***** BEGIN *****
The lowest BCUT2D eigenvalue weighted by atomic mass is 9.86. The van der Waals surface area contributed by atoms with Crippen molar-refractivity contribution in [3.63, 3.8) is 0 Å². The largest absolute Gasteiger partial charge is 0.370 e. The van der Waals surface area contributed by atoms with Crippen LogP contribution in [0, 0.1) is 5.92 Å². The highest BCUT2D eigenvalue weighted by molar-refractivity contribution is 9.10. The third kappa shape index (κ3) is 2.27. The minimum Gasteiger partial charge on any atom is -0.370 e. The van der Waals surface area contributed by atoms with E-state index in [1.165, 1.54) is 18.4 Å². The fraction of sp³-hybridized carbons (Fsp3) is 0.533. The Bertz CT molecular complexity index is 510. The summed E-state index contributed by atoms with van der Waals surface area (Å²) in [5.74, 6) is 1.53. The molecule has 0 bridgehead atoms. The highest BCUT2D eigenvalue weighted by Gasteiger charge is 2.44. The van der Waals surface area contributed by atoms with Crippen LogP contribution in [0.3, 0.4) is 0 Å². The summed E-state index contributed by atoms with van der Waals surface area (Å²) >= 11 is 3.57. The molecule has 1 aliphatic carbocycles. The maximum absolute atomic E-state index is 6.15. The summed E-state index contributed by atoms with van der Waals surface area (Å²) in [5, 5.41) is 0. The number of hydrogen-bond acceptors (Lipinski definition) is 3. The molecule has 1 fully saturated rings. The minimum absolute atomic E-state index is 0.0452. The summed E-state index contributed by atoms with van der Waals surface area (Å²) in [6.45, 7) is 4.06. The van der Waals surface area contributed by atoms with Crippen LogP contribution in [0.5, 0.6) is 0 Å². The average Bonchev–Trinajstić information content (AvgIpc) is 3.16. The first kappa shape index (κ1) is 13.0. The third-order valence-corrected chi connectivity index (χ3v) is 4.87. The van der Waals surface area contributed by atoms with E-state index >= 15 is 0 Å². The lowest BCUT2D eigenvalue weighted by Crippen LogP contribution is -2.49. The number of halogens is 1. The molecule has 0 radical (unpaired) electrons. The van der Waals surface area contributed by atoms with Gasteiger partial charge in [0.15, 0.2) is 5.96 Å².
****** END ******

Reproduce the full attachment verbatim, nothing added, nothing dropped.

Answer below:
The lowest BCUT2D eigenvalue weighted by atomic mass is 9.86. The van der Waals surface area contributed by atoms with Crippen molar-refractivity contribution in [3.63, 3.8) is 0 Å². The largest absolute Gasteiger partial charge is 0.370 e. The van der Waals surface area contributed by atoms with Crippen LogP contribution in [0, 0.1) is 5.92 Å². The highest BCUT2D eigenvalue weighted by molar-refractivity contribution is 9.10. The third kappa shape index (κ3) is 2.27. The minimum Gasteiger partial charge on any atom is -0.370 e. The van der Waals surface area contributed by atoms with E-state index in [1.165, 1.54) is 18.4 Å². The fraction of sp³-hybridized carbons (Fsp3) is 0.533. The Bertz CT molecular complexity index is 510. The summed E-state index contributed by atoms with van der Waals surface area (Å²) in [5.74, 6) is 1.53. The molecule has 0 bridgehead atoms. The highest BCUT2D eigenvalue weighted by Gasteiger charge is 2.44. The van der Waals surface area contributed by atoms with Crippen LogP contribution in [0.3, 0.4) is 0 Å². The summed E-state index contributed by atoms with van der Waals surface area (Å²) >= 11 is 3.57. The molecule has 1 aliphatic carbocycles. The maximum absolute atomic E-state index is 6.15. The summed E-state index contributed by atoms with van der Waals surface area (Å²) in [5, 5.41) is 0. The number of hydrogen-bond acceptors (Lipinski definition) is 3. The molecule has 1 fully saturated rings. The minimum absolute atomic E-state index is 0.0452. The summed E-state index contributed by atoms with van der Waals surface area (Å²) in [6.45, 7) is 4.06. The van der Waals surface area contributed by atoms with Crippen LogP contribution in [0.5, 0.6) is 0 Å². The average Bonchev–Trinajstić information content (AvgIpc) is 3.16. The first kappa shape index (κ1) is 13.0. The third-order valence-corrected chi connectivity index (χ3v) is 4.87. The van der Waals surface area contributed by atoms with E-state index >= 15 is 0 Å². The lowest BCUT2D eigenvalue weighted by Crippen LogP contribution is -2.49. The number of halogens is 1. The molecule has 0 radical (unpaired) electrons. The van der Waals surface area contributed by atoms with Gasteiger partial charge in [0.15, 0.2) is 5.96 Å².